January - March Reads: or, My Own Battle with the White Whale
It's taken about ten weeks, but I've finally finished reading Moby Dick, my first accomplishment in my year of reading dangerously. I knew this would be one of the most difficult book on my list, so tackling it first seemed the best course of action. I've also decided that until the 12 'dangerous' books are read, I'm not allowed to read any other books.
I've been struggling with how to organise my thoughts about Moby Dick. I did like it, even loved parts of it. I just found it extremely difficult to read. Thanks to a steady diet of literary trash, my mind has become the equivalent of a couch potato - obese and lazy. Tackling Moby Dick was a little bit like a sedentary person running a marathon, only not medically perilous.
Moby Dick is touted as the greatest American novel, a claim which I now understand, but cannot support. For my money, that would be The Great Gatsby. But such labels are misleading and subjective. Plus, to which standard do you hold books, given that the accepted norms of writing have changed so much in the last 150 years?
A while back, a frustrated author submitted to about 20 publishers and agents the first chapter plus a synopsis of a Jane Austen book. He was shocked (shocked I say!) to receive across-the-board rejections, only one of which indicated that the reader was onto his game. All of the fustering about this on the radio amused me to no end. Anyone writing today can tell you how hard it is to get published - I'd doubt most of those publishers/agents even read the full submission.
I digress. My point is that however much it is beloved and revered, Moby Dick wouldn't have a chance of publication today. Not in its whole form, which includes about 200 pages of exhaustive detail on whales and the whaling industry. Two wise friends, one of whom is an English teacher at a college, counseled me to skim or even skip the chapters of whaling minutia. I fought this advice until I realised it was the only way I was ever going to finish the book.
The beginning of the book is also antithetical to modern story-telling. Melville gives Ishmael four pages to justify his desire to take to the sea. Then the story starts at the very beginning, with packing and a journey to New Bedford to start the search for a whaling ship. Moby Dick, the grand character of the title, isn't even mentioned in the first quarter of the book. In modern story-telling, a book is more apt to start in the middle of the action and then drop in the background, as needed, throughout the rest of the book.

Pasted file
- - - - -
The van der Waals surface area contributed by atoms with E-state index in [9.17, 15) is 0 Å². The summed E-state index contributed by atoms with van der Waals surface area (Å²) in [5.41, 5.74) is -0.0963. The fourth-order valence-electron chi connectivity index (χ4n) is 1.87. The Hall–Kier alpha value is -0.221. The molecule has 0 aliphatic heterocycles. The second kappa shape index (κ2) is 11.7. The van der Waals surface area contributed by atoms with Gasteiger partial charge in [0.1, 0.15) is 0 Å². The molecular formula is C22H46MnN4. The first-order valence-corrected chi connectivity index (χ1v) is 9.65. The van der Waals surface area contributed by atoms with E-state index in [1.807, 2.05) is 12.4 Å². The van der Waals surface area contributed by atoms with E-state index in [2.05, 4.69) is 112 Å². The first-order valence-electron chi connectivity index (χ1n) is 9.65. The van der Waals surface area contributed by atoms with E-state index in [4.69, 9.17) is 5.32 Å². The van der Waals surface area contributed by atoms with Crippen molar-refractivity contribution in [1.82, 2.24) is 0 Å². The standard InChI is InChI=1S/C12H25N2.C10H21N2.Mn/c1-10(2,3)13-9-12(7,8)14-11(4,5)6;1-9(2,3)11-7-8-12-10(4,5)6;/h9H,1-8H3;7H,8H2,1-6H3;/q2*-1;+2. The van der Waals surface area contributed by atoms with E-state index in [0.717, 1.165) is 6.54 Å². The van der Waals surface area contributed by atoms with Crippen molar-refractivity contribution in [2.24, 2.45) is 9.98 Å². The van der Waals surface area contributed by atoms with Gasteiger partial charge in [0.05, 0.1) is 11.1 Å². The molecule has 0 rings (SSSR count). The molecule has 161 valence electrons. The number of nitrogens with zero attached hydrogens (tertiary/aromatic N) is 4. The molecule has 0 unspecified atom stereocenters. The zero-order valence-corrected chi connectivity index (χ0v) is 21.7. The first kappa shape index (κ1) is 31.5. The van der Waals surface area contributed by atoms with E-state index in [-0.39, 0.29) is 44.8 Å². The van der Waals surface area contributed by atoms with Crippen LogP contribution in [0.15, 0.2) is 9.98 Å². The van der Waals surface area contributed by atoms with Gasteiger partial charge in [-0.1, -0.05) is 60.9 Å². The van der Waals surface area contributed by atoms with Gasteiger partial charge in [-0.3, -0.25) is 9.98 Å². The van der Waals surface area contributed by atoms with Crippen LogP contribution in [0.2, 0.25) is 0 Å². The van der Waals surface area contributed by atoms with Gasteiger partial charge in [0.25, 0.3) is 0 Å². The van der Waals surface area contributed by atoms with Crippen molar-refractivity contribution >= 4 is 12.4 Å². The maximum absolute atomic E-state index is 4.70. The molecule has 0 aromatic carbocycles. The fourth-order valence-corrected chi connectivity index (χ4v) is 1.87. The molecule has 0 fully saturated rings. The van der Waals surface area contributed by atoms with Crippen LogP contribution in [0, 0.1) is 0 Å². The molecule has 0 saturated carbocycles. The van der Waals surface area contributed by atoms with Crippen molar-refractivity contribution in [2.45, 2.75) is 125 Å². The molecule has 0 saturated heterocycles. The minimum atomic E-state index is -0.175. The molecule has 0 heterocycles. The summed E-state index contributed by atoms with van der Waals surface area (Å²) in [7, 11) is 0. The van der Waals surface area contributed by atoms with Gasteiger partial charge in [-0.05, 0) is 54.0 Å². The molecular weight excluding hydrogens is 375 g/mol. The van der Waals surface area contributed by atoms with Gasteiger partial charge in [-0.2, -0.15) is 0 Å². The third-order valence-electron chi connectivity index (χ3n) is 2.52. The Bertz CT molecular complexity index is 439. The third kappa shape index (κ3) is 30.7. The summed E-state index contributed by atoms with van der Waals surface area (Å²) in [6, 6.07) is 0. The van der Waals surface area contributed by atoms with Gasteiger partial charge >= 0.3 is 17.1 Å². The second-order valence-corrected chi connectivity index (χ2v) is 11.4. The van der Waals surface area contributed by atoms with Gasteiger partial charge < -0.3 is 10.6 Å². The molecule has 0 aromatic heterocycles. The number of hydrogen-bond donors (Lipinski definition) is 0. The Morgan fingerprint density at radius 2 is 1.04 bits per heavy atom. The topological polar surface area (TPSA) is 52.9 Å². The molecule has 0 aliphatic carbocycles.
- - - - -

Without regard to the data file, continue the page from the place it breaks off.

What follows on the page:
So why has the book endured as a classic all these many years? It's a great story, with a charming voice, memorable characters, and universal themes. What more do you want? I was surprised by how funny some of the writing is. Whether Ishmael is talking about his motivation for sailing off
"...whenever my hypos get such an upper hand of me, that it requires a strong moral principle to prevent me from deliberately stepping into the street, and methodically knocking people's hats off-then, I account it high time to get to sea as soon as I can"
or making a point about hair oil
"In truth, a mature man who uses hair-oil, unless medicinally, that man has probably got a quoggy spot in him somewhere. As a general rule, he can't amount to much in his totality."
the observations are pointed, well-expressed, and dryly humorous. Such unexpected gems are scattered liberally throughout the book. I never expected to laugh when I was reading Moby Dick, but I did.
Whenever you walk away from a book yet retain images of the characters in your head and have a desire to wonder about those characters, then you know the author has done a perfect job. Such is the case, especially with Ahab, although Starbuck and Queequeg also hold a special place in my heart. Captain Ahab, with his ivory leg and unconquerable, tragic desire to hunt the white whale, is probably going to live in my head forever.
And you can't really mention the good captain without talking about the themes of the book. The one that spoke to me the most was the danger of becoming singularly obsessed with an irrational goal. When you pursue something past the point of all reason, ignoring all advice and ill portents, you will meet a bad end and drag everyone else down with you.
"But in pursuit of those far mysteries we dream of, or in tormented chase of the demon phantom that, some time or other, swims before all human hearts; while chasing such over this round globe, they either lead us on in barren mazes or midway leave us whelmed."
Would I read it again? Absolutely. But I'd probably go with this edition. Call me Ishmael, I mean, Lazy.
Next up, The Strange Case of Dr. Jekyll and Mr. Hyde.